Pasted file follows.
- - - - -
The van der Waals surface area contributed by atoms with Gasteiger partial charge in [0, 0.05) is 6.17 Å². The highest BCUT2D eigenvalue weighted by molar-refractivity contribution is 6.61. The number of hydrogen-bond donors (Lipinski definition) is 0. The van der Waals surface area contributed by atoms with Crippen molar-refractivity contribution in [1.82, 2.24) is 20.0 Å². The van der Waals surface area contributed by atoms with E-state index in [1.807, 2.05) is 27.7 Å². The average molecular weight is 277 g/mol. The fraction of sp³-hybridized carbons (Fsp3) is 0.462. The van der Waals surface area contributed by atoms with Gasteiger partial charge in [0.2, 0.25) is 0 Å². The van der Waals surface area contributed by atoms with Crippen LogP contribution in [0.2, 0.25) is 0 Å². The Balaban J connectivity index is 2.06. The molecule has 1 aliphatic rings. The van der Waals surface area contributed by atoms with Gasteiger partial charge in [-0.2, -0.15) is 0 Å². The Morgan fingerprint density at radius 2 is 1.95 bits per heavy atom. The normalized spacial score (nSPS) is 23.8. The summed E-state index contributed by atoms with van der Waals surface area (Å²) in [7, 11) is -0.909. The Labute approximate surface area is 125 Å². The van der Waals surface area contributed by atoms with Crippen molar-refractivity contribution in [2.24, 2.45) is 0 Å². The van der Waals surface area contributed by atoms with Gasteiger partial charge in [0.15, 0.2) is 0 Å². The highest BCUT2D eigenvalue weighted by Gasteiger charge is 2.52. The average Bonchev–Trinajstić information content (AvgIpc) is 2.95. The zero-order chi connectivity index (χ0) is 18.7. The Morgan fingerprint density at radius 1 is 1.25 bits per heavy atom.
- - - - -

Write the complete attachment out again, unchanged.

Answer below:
The van der Waals surface area contributed by atoms with Gasteiger partial charge in [0, 0.05) is 6.17 Å². The highest BCUT2D eigenvalue weighted by molar-refractivity contribution is 6.61. The number of hydrogen-bond donors (Lipinski definition) is 0. The van der Waals surface area contributed by atoms with Crippen molar-refractivity contribution in [1.82, 2.24) is 20.0 Å². The van der Waals surface area contributed by atoms with E-state index in [1.807, 2.05) is 27.7 Å². The average molecular weight is 277 g/mol. The fraction of sp³-hybridized carbons (Fsp3) is 0.462. The van der Waals surface area contributed by atoms with Gasteiger partial charge in [0.2, 0.25) is 0 Å². The van der Waals surface area contributed by atoms with Crippen LogP contribution in [0.2, 0.25) is 0 Å². The Balaban J connectivity index is 2.06. The molecule has 1 aliphatic rings. The van der Waals surface area contributed by atoms with Gasteiger partial charge in [-0.2, -0.15) is 0 Å². The Morgan fingerprint density at radius 2 is 1.95 bits per heavy atom. The normalized spacial score (nSPS) is 23.8. The summed E-state index contributed by atoms with van der Waals surface area (Å²) in [7, 11) is -0.909. The Labute approximate surface area is 125 Å². The van der Waals surface area contributed by atoms with Crippen molar-refractivity contribution in [2.24, 2.45) is 0 Å². The van der Waals surface area contributed by atoms with Gasteiger partial charge in [0.15, 0.2) is 0 Å². The highest BCUT2D eigenvalue weighted by Gasteiger charge is 2.52. The average Bonchev–Trinajstić information content (AvgIpc) is 2.95. The zero-order chi connectivity index (χ0) is 18.7. The Morgan fingerprint density at radius 1 is 1.25 bits per heavy atom.